"39 In particular, the duration, regularity, conditions and reasons for the stay on the territory of a Member State and the family's move to that State, the child's nationality, the place and conditions of attendance at school, linguistic knowledge and the family and social relationships of the child in that State must be taken into consideration.

40  As the Advocate General pointed out in para 44 of her Opinion, the parents' intention to settle permanently with the child in another Member State, manifested by certain tangible steps such as the purchase or lease of a residence in the host Member State, may constitute an indicator of the transfer of the habitual residence. Another indicator may be constituted by lodging an application for social housing with the relevant services of that State.

41 By contrast, the fact that the children are staying in a Member State where, for a short period, they carry on a peripatetic life, is liable to constitute an indicator that they do not habitually reside in that State."

40. The Court's judgment does not expressly incorporate the Attorney General's reference to the child's centre of life (paragraph 31) or centre of interests (paragraph 38).  Instead the court, in the operative part of its judgment, refers only to the degree of integration (as set in paragraph 44 of the judgment).  However, this is clearly merely a summary of what is set out in paragraphs 38-41, as is made clear in paragraph 42, where the court states: "In the light of the criteria laid down in paragraphs 38 to 41 of this judgment and according to an overall assessment, it is for the national court to establish the place of the children's habitual residence."

41. In Mercredi v Chaffe the CJEU focuses again, in the operative part of its judgment, on the degree of integration.  However, in addition, at paragraphs 48-55 the court repeats, with some modification, the factors referred to in Proceedings brought by A.  To quote certain passages from Mercredi v Chaffe:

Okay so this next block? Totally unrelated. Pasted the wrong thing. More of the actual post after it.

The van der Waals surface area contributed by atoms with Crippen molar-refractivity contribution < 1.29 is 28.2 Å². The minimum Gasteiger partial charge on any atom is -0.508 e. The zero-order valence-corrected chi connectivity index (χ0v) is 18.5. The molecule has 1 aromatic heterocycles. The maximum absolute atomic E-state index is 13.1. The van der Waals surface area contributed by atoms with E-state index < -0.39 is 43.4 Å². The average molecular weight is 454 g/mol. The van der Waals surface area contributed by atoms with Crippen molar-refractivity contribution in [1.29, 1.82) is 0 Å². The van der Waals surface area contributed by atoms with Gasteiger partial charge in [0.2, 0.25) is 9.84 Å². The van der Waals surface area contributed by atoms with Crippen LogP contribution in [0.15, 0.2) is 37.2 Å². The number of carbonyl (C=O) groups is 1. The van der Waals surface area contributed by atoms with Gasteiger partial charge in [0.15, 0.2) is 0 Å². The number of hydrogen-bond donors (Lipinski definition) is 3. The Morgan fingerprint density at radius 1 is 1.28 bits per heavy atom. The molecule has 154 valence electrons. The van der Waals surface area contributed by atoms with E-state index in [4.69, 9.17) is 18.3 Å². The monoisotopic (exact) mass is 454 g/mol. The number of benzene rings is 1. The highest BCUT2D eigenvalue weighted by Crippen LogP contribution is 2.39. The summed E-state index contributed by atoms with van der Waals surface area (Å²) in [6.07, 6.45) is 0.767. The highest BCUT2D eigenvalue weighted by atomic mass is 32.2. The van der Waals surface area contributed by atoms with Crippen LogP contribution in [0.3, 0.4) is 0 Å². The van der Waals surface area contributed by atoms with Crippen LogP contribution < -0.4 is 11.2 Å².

"[48] Among the tests which should be applied by the national court to establish the place where a child is habitually resident, particular mention should be made of the conditions and reasons for the child's stay on the territory of a Member State, and the child's nationality….

[49] As the court explained, moreover, in para 38 of Proceedings brought by A, in order to determine where a child is habitually resident, in addition to the physical presence of the child in a Member State, other factors must also make it clear that that presence is not in any way temporary or intermittent"

These include the nature of the intention of the person with parental responsibility and of any tangible steps taken by that person, such as purchasing accommodation. 

42. The CJEU also focuses on the need to distinguish between habitual residence and "mere" temporary presence, as explained in paragraph 51: 

"the former must as a general rule have a certain duration which reflects an adequate degree of permanence. … Before habitual residence can be transferred to the host state, it is of paramount importance that the person concerned has it in mind to establish there the permanent or habitual centre of his interests, with the intention that it should be of a lasting character.  Accordingly, the duration of a stay can serve only as an indicator in the assessment of the permanence of the residence …" 

As can be seen, in Mercredi v Chaffe the court specifically incorporates the phrase centre of interests.

43. In DL v EL [2013] FLR 163 Sir Peter Singer, sitting as a deputy High Court judge, pointed to the differences between the French and English texts of the judgment in Mercredi v Chaffe, in particular the use in the French of the word "stabilité" and in the English of the word "permanence".  His analysis was endorsed by the Court of Appeal in L v C (Abduction Convention - Effect of Reversal of Return Order on Appeal) [2014] 1 FLR 570.  Lady Hale's judgment in A v A at paragraph 51 also refers to Sir Peter Singer's analysis.  In passing, I note that stability is used in Advocate General Kokott's opinion, as referred to above, and by Lady Hale in In the matter of KL [2013] UK SC 75, paragraph 26 (in addition to the words "integration or acclimatisation").